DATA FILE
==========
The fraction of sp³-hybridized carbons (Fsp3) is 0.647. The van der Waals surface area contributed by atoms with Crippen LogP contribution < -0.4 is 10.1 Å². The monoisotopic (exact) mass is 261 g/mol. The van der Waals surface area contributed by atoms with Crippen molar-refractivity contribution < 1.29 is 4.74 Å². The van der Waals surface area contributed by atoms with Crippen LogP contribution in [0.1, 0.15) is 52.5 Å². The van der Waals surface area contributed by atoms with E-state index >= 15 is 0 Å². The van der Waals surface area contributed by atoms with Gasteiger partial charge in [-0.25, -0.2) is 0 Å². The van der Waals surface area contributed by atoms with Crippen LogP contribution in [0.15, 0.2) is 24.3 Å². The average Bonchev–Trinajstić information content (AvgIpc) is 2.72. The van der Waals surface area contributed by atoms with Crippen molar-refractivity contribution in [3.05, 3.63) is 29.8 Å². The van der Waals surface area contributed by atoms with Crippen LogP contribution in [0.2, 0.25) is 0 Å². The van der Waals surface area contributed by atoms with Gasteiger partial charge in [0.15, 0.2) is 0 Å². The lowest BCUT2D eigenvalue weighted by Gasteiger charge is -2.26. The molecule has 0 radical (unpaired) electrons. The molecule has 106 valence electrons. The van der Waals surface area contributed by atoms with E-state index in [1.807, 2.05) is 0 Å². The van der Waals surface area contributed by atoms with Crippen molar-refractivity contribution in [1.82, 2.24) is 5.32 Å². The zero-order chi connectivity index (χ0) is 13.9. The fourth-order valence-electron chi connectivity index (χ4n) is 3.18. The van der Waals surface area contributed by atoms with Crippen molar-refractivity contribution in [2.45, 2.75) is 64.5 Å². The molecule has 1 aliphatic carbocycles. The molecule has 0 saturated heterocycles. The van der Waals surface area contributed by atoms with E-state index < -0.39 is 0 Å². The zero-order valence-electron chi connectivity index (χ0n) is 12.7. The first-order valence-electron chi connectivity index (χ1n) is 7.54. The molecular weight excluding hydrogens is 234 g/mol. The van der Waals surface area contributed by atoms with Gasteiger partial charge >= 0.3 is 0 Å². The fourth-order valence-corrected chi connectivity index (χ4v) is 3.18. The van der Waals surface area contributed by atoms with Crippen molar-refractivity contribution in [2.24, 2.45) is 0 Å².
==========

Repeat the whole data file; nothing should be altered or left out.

The fraction of sp³-hybridized carbons (Fsp3) is 0.647. The van der Waals surface area contributed by atoms with Crippen LogP contribution < -0.4 is 10.1 Å². The monoisotopic (exact) mass is 261 g/mol. The van der Waals surface area contributed by atoms with Crippen molar-refractivity contribution < 1.29 is 4.74 Å². The van der Waals surface area contributed by atoms with Crippen LogP contribution in [0.1, 0.15) is 52.5 Å². The van der Waals surface area contributed by atoms with E-state index >= 15 is 0 Å². The van der Waals surface area contributed by atoms with Gasteiger partial charge in [-0.25, -0.2) is 0 Å². The van der Waals surface area contributed by atoms with Crippen LogP contribution in [0.15, 0.2) is 24.3 Å². The average Bonchev–Trinajstić information content (AvgIpc) is 2.72. The van der Waals surface area contributed by atoms with Crippen molar-refractivity contribution in [3.05, 3.63) is 29.8 Å². The van der Waals surface area contributed by atoms with Crippen LogP contribution in [0.2, 0.25) is 0 Å². The van der Waals surface area contributed by atoms with Gasteiger partial charge in [0.15, 0.2) is 0 Å². The lowest BCUT2D eigenvalue weighted by Gasteiger charge is -2.26. The molecule has 0 radical (unpaired) electrons. The molecule has 106 valence electrons. The van der Waals surface area contributed by atoms with E-state index in [1.807, 2.05) is 0 Å². The van der Waals surface area contributed by atoms with Crippen molar-refractivity contribution in [1.82, 2.24) is 5.32 Å². The zero-order chi connectivity index (χ0) is 13.9. The fourth-order valence-electron chi connectivity index (χ4n) is 3.18. The van der Waals surface area contributed by atoms with Crippen molar-refractivity contribution in [2.45, 2.75) is 64.5 Å². The molecule has 1 aliphatic carbocycles. The molecule has 0 saturated heterocycles. The van der Waals surface area contributed by atoms with E-state index < -0.39 is 0 Å². The zero-order valence-electron chi connectivity index (χ0n) is 12.7. The first-order valence-electron chi connectivity index (χ1n) is 7.54. The molecular weight excluding hydrogens is 234 g/mol. The van der Waals surface area contributed by atoms with Gasteiger partial charge >= 0.3 is 0 Å². The fourth-order valence-corrected chi connectivity index (χ4v) is 3.18. The van der Waals surface area contributed by atoms with Crippen molar-refractivity contribution in [2.24, 2.45) is 0 Å².